The prevalence of anxiety disorders is shown in Table 1. On univariate analysis, we observed that OCD was more prevalent among those who were abusing/dependent on alcohol (p = 0.012). The prevalence of GAD (p = 0.006), OCD (p < 0.001), agoraphobia (p = 0.014), and PTSD (p < 0.001) was significantly higher among those who abused/were dependent on stimulant substances. Cannabis abuse/dependence was more prevalent among all anxiety disorders, except panic disorder. Abuse/dependence of crack cocaine was higher only among those diagnosed with PTSD (p < 0.001). Disrupting substances were not associated with any anxiety disorder (Table 1).
Adjusted analysis showed that young individuals with agoraphobia had a 32% higher prevalence of tobacco abuse/dependence than individuals without this disorder (PR = 1.32 [95%CI 1.01-1.74]). Individuals who had PTSD or GAD had a higher prevalence of abuse/dependence of illicit substances compared to those without these disorders (PR = 2.41 [95%CI 1.22-4.77] and PR = 1.76 [95%CI 1.00-31.1], respectively) (Table 2).
In addition, when carrying this analysis using the variable use of illicit substances as continuous (number of illicit drugs for which abuse/dependence was detected), the risk of consuming illicit substances among those who had PTSD was 4.33 (95%CI 1.78-10.50) times higher than in those without PTSD.DISCUSSION
The aim of this study was to evaluate the association between abuse/dependence of different psychoactive substances with anxiety disorders in a sample of young adults from a city in southern Brazil. We found that young individuals with agoraphobia had a higher prevalence of tobacco abuse/dependence and that there is an increased risk of illicit substance abuse/dependence in individuals with GAD or PTSD.
The relationship between each type of anxiety disorder and substance abuse/dependence is still not well established, especially in young adults. A recent meta-analysis found that childhood anxiety disorders are risk factors for substance abuse in adult life. These findings emphasize the need for early detection and intervention to prevent debilitating substance-related disorders in later life.5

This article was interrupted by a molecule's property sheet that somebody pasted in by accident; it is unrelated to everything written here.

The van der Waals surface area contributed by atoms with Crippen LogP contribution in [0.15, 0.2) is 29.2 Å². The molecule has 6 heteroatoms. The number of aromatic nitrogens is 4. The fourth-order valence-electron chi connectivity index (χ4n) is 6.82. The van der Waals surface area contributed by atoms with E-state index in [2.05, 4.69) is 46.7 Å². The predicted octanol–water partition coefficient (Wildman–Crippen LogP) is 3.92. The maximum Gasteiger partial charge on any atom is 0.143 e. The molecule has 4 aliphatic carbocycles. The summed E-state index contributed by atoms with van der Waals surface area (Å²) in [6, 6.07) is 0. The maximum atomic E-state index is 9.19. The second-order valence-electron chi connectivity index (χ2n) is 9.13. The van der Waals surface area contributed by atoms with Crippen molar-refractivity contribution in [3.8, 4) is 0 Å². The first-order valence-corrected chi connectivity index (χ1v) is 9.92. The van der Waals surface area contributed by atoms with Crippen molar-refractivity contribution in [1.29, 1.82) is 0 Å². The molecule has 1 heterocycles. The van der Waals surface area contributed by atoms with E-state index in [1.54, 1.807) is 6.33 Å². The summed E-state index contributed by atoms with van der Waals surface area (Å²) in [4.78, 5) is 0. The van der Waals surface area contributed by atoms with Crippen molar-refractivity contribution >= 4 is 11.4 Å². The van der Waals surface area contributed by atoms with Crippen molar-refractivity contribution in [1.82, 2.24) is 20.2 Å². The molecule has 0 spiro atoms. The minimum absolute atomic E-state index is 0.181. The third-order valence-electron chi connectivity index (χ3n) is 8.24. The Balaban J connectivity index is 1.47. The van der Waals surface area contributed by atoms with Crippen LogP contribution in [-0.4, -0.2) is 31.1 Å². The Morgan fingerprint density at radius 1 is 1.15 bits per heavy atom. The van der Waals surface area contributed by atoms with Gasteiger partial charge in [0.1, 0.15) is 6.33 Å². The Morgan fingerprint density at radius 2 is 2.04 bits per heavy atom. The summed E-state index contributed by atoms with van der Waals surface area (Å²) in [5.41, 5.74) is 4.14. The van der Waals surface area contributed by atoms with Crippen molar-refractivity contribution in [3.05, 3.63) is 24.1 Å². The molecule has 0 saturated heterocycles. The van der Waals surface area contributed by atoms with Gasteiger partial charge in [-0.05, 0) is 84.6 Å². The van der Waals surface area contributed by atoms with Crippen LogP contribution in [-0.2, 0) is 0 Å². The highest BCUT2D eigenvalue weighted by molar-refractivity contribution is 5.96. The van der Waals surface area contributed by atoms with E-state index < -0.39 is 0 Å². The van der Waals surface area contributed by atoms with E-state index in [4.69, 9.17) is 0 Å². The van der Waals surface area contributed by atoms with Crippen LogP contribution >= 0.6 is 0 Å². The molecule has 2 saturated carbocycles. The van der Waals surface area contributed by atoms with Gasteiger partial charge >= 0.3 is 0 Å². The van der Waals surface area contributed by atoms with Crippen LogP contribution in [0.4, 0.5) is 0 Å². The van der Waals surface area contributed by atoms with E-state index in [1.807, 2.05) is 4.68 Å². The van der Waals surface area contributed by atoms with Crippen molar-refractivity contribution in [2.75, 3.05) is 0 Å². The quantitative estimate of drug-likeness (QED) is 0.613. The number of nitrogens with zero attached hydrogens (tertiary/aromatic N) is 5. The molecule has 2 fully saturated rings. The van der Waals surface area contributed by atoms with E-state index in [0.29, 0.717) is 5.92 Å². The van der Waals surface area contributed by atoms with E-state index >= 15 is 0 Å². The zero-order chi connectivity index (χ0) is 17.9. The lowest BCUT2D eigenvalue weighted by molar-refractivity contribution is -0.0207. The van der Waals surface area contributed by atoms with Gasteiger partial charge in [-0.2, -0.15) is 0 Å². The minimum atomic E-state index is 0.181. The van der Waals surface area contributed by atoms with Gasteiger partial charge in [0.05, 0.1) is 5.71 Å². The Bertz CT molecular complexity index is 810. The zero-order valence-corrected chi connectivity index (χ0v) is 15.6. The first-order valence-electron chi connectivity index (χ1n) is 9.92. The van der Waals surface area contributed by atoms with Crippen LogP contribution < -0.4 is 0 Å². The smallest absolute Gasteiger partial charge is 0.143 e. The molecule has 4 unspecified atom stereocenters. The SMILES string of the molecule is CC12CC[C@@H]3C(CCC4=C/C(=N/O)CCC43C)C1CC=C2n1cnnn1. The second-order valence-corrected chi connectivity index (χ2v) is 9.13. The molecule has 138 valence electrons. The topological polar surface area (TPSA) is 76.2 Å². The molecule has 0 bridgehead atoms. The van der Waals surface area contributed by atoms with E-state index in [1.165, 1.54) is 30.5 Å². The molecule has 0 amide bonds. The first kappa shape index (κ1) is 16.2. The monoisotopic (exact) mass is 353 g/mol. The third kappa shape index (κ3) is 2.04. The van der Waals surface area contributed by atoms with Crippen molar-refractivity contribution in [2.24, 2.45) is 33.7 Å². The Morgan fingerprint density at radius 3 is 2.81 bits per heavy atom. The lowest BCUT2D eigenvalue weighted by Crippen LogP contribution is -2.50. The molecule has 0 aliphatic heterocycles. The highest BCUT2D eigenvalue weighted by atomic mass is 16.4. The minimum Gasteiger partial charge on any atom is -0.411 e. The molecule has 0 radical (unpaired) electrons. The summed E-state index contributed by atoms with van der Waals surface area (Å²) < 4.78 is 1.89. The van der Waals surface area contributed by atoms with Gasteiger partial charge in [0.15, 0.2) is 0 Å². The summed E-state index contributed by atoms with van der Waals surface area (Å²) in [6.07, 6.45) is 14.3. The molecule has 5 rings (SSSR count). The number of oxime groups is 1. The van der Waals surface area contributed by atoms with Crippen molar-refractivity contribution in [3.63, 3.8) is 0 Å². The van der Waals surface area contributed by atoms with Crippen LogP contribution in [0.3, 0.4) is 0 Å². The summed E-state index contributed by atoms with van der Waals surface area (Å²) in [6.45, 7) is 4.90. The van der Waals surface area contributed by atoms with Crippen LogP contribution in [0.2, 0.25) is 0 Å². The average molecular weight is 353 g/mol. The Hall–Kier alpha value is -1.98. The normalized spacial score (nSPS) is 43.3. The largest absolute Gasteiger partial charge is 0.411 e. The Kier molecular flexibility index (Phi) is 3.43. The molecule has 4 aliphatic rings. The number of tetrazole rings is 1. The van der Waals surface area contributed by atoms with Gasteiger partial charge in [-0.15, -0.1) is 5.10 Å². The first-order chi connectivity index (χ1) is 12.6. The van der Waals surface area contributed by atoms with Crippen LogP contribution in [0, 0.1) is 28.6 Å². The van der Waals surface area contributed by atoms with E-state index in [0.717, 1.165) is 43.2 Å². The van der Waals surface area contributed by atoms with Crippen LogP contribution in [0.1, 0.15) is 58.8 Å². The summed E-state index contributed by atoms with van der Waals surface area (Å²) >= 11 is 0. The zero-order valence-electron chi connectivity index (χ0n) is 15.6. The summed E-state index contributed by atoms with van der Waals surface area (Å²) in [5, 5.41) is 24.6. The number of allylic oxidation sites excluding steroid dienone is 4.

Other research has found a reduction in anxiety and depressive symptoms among adolescents who received treatment for substance abuse.26
These findings have important clinical implications, indicating that the focus of intervention may be broader than substance use and abuse, and may be useful in reducing anxiety symptoms as well as having an impact on the likelihood of late diagnosis.
In a cross-sectional study of 155 individuals, McCabe et al. evaluated smoking behaviors across three anxiety disorders: PD with or without agoraphobia, SAD, and OCD. They found that smokers were more prevalent in the PD group (40.4%) compared to the SP (20%) and OCD (22.4%) groups.27
On the other hand, in a 10-year longitudinal study with adolescents and adults, Swendsen et al. found that five of seven anxiety disorders (PD, specific phobia, SAD, PTSD, and separation anxiety) were predictors of at least one form of substance dependence; however, agoraphobia was not associated.28
A previous study with hospitalized patients found that those diagnosed with GAD were more likely to have a history of illicit drug abuse compared to those without this disease.29